November 1, 2011
US chicken processors ask retailers, eateries to share cost
Affected by unstable feed prices, an increasing number of US chicken processors are requesting supermarkets and restaurants to share more in the risk.
Pilgrim's Pride Corp. aims to sign sales contracts with retailers and eateries that track the company's number one cost, feed. Smaller, closely held processors are taking similar steps after corn prices hit record highs in June and remain at historically high levels, according to analysts, restaurant managers and industry executives.
"These are big changes in how we handle our book of business," William Lovette, chief executive of Pilgrim's, told investors Friday (Oct 28) after the company posted a third-quarter loss of US$162.5 million. The company's losses have totalled more than US$400 million so far this year.
Going into annual negotiations this fall, chicken processors are pushing for contracts that adjust with swings in the grain market. They are also looking to sign sales agreement of a shorter duration so as not to get caught for months on the wrong side of a surge in feed costs.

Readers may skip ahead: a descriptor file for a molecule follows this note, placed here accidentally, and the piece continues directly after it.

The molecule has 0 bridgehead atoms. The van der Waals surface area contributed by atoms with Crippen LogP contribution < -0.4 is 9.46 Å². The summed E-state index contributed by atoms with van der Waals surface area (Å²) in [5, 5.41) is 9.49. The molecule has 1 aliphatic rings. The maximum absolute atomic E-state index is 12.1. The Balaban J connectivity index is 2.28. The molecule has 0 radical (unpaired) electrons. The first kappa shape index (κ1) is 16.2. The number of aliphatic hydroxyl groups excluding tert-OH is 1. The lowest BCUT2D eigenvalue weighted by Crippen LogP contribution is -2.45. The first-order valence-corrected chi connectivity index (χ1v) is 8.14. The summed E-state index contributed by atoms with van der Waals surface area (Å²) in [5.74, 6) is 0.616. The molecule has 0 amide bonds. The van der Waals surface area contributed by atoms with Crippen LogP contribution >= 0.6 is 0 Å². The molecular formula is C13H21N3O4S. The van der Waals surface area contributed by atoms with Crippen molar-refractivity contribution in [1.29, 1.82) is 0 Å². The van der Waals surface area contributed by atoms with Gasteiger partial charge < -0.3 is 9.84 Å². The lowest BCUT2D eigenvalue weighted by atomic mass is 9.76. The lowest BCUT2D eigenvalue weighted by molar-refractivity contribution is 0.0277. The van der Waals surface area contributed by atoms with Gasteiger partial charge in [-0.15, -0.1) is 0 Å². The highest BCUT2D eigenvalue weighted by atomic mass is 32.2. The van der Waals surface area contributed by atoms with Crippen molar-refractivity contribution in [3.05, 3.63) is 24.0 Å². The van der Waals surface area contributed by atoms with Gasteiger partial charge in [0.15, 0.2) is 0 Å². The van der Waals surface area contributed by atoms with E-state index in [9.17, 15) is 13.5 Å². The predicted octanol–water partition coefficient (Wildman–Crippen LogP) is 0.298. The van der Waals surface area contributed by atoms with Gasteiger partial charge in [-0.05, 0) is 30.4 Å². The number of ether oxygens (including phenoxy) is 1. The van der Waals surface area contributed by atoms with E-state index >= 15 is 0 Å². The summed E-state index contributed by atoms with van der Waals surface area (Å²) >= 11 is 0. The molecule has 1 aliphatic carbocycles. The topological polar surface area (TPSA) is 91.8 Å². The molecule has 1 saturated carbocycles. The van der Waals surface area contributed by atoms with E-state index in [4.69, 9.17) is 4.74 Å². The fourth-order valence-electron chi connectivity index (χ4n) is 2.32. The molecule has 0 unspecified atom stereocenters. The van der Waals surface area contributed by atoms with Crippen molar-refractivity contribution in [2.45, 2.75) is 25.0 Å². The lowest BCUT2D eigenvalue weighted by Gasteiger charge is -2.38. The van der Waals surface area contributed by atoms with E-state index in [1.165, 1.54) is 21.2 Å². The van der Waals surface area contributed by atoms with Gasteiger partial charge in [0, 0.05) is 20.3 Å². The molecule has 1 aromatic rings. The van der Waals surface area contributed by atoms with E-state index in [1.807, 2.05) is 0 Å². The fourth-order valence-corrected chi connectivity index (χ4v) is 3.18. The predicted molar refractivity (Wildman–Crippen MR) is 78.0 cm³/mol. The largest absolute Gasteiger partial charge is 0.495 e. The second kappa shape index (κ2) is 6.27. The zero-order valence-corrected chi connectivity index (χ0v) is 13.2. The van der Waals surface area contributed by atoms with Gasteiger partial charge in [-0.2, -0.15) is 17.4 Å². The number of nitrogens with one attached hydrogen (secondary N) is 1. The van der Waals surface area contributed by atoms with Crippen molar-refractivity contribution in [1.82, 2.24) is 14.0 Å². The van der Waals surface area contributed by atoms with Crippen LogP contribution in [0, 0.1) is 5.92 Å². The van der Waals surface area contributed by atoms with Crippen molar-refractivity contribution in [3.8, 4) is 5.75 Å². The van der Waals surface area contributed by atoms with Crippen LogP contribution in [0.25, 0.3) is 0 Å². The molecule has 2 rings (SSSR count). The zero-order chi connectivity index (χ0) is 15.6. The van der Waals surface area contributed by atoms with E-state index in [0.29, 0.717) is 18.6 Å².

"As contracts come due, people are less willing to do a year. They will only do six months, or even a quarter at times," said Michael Mack, chief executive of Garden Fresh Restaurants, which runs 112 eateries in 15 states.
Processors have an added incentive to shrink contract terms. Analysts forecast chicken prices will rise by around 5% by the middle of next year as production cuts finally take hold.
Restaurant chains and grocers may have little choice but to accept the new contract terms, as high prices for beef and pork limit their flexibility to change menu items and selections in meat cases. They also face an increasingly consolidated poultry industry in which a growing number of processors are pushing for contract changes.
Lovette said customers are accepting the new types of contracts. "They understand the business has to be sustainable in order to ensure them supplies in the future," he said.
Chicken processors are following a strategy started by Tyson Foods Inc. after the last spike in commodities in 2008. For years, most have signed 12-month supply agreements and in some cases, far longer as a way to lock up business and boost market share. Tyson has said it plans to expand its use of short-term contracts and contracts tied to feed costs.